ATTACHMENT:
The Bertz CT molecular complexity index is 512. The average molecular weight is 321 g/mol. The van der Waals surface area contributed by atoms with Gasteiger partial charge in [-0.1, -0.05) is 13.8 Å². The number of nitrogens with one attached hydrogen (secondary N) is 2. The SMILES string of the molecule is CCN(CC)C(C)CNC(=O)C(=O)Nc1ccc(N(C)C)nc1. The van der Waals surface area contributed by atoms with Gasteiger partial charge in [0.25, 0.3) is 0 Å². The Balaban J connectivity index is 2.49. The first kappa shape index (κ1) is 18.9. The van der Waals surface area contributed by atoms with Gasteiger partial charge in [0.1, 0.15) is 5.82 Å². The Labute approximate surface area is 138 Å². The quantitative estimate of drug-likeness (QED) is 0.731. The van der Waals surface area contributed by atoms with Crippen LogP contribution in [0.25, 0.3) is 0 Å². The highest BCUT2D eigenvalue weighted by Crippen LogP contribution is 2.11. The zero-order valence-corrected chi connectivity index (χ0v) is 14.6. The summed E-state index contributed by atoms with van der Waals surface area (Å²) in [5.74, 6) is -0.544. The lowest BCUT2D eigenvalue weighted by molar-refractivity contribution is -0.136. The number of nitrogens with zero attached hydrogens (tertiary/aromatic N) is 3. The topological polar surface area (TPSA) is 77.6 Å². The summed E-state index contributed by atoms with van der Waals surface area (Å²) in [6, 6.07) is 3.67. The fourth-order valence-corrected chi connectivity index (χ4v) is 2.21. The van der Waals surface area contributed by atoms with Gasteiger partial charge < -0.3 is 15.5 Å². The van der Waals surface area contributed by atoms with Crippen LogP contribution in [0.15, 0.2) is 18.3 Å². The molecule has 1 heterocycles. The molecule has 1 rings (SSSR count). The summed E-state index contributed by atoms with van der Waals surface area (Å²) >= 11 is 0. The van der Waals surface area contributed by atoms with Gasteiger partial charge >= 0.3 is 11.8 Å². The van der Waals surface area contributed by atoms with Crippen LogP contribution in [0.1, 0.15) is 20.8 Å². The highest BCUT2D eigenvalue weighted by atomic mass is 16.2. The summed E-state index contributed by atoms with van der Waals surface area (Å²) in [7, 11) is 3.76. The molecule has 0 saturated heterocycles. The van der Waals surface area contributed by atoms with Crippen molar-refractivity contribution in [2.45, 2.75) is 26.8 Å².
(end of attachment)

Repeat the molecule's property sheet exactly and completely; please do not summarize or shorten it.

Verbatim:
The Bertz CT molecular complexity index is 512. The average molecular weight is 321 g/mol. The van der Waals surface area contributed by atoms with Gasteiger partial charge in [-0.1, -0.05) is 13.8 Å². The number of nitrogens with one attached hydrogen (secondary N) is 2. The SMILES string of the molecule is CCN(CC)C(C)CNC(=O)C(=O)Nc1ccc(N(C)C)nc1. The van der Waals surface area contributed by atoms with Gasteiger partial charge in [0.25, 0.3) is 0 Å². The Balaban J connectivity index is 2.49. The first kappa shape index (κ1) is 18.9. The van der Waals surface area contributed by atoms with Gasteiger partial charge in [0.1, 0.15) is 5.82 Å². The Labute approximate surface area is 138 Å². The quantitative estimate of drug-likeness (QED) is 0.731. The van der Waals surface area contributed by atoms with Crippen LogP contribution in [0.25, 0.3) is 0 Å². The highest BCUT2D eigenvalue weighted by Crippen LogP contribution is 2.11. The zero-order valence-corrected chi connectivity index (χ0v) is 14.6. The summed E-state index contributed by atoms with van der Waals surface area (Å²) in [5.74, 6) is -0.544. The lowest BCUT2D eigenvalue weighted by molar-refractivity contribution is -0.136. The number of nitrogens with zero attached hydrogens (tertiary/aromatic N) is 3. The topological polar surface area (TPSA) is 77.6 Å². The summed E-state index contributed by atoms with van der Waals surface area (Å²) in [6, 6.07) is 3.67. The fourth-order valence-corrected chi connectivity index (χ4v) is 2.21. The van der Waals surface area contributed by atoms with Gasteiger partial charge < -0.3 is 15.5 Å². The van der Waals surface area contributed by atoms with Crippen LogP contribution in [0.15, 0.2) is 18.3 Å². The molecule has 1 heterocycles. The molecule has 1 rings (SSSR count). The summed E-state index contributed by atoms with van der Waals surface area (Å²) >= 11 is 0. The van der Waals surface area contributed by atoms with Gasteiger partial charge >= 0.3 is 11.8 Å². The van der Waals surface area contributed by atoms with Crippen LogP contribution in [0.1, 0.15) is 20.8 Å². The highest BCUT2D eigenvalue weighted by atomic mass is 16.2. The summed E-state index contributed by atoms with van der Waals surface area (Å²) in [7, 11) is 3.76. The molecule has 0 saturated heterocycles. The van der Waals surface area contributed by atoms with Crippen molar-refractivity contribution in [2.45, 2.75) is 26.8 Å².